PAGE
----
Obama says report vindicates his ending of CIA programme

US president says treatment of detainees wrought ‘significant damage to America’s standing in the world’

President Barack Obama said Tuesday that the Senate report on the CIA’s interrogation programme showed that he was right to formally end it when he took office nearly six years ago, but he called on the country not to “refight old arguments.”

In a written statement, Mr Obama sought to avoid alienating the CIA by praising its employees as “patriots” to whom “we owe a profound debt of gratitude” for protecting the country after the attacks of September 11th, 2001.

But he said the brutal treatment of detainees - he did not directly call it torture - wrought “significant damage to America’s standing in the world” and should never be repeated.

“The report documents a troubling programme involving enhanced interrogation techniques on terrorism suspects in secret facilities outside the United States,” Mr Obama said, “and it reinforces my long-held view that these harsh methods were not only inconsistent with our values as a nation, they did not serve our broader counterterrorism efforts or our national security interests.”

President George W Bush authorised the harsh techniques in 2002 in hopes of obtaining intelligence to avoid future September 11-type attacks.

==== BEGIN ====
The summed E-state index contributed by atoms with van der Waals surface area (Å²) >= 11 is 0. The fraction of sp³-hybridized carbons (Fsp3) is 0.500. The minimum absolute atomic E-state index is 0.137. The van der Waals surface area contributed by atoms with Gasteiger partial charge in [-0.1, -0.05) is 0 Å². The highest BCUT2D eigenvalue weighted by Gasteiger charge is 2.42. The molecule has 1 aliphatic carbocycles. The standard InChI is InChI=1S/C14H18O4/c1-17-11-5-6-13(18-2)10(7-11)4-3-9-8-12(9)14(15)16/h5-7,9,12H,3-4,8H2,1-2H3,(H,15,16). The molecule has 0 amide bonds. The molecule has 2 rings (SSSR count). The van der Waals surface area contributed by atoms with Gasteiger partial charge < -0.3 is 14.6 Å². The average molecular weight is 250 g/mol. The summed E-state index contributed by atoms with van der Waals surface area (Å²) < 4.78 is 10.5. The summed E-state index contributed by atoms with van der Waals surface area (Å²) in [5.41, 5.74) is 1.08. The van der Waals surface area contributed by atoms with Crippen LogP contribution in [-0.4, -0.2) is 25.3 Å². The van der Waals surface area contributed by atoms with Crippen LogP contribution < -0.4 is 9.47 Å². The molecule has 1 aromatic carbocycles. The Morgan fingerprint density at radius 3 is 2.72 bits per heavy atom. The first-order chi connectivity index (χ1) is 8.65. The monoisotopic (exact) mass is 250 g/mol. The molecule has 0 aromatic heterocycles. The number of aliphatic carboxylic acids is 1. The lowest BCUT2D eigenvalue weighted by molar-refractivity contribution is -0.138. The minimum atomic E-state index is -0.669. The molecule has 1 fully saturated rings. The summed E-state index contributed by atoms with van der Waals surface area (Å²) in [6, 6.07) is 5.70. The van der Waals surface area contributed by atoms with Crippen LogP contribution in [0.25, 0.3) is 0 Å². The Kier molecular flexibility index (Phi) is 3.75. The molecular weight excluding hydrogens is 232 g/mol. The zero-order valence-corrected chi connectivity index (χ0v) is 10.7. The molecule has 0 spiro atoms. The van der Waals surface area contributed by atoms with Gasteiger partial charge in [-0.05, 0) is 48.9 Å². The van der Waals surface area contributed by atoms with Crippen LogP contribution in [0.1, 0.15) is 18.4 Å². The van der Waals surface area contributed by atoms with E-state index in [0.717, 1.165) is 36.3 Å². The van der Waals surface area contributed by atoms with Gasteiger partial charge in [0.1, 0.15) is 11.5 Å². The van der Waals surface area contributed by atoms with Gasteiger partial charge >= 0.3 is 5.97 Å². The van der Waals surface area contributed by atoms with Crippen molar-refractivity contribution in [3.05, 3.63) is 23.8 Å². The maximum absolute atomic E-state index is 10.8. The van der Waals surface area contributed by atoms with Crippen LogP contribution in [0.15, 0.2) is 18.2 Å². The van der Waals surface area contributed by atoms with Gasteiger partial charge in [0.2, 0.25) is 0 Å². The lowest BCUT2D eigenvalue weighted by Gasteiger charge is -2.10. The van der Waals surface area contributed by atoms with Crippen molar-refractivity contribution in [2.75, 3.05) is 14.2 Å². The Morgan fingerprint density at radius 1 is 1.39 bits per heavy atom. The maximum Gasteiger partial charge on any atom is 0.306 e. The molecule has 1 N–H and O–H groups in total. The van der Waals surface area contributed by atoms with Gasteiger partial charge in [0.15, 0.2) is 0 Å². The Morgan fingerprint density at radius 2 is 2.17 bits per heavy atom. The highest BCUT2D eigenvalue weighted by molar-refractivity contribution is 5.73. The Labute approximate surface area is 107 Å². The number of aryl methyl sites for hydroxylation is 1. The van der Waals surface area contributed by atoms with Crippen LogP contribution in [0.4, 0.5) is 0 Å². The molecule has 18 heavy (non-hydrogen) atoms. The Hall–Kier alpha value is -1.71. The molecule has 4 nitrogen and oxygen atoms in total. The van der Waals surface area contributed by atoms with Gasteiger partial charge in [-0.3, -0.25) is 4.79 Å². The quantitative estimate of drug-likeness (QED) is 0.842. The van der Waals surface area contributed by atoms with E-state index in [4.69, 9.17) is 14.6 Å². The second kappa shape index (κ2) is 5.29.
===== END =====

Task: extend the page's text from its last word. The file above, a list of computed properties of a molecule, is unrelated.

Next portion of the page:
In all, 39 detainees were subjected to the techniques, including three who were waterboarded, according to a declassified executive summary of the report, produced by the Democratic-led Senate Intelligence Committee.

Mr Bush and the CIA have repeatedly asserted that the programme yielded intelligence that helped prevent attacks, but the Senate committee concluded that was not true.

The programme was wound down over the succeeding years before Mr Obama took office. No waterboarding took place after 2003 and none of the other brutal techniques were used after November 2007.

Shortly after Mr Obama became president, he signed an order that formally banned the use of waterboarding and other harsh techniques.

But he rebuffed lawmakers, advisers and supporters who wanted a broader inquiry to hold accountable those responsible for the interrogations. A Justice Department investigation wrapped up without prosecutions.

In his statement Tuesday, Mr Obama sounded somewhat sympathetic to the decisions Mr Bush and the CIA confronted in the months after the September 11 attacks, when many feared imminent terrorist attacks against the United States.

“The previous administration faced agonising choices about how to pursue al-Qaeda and prevent additional terrorist attacks against our country,” Mr Obama said. “As I have said before, our nation did many things right in those difficult years. At the same time, some of the actions that were taken were contrary to our values.”

Mr Obama went on to say that he supported releasing the declassified summary of the Senate report. “No nation is perfect,” he said. “But one of the strengths that makes America exceptional is our willingness to openly confront our past, face our imperfections, make changes and do better. Rather than another reason to refight old arguments, I hope that today’s report can help us leave these techniques where they belong - in the past.”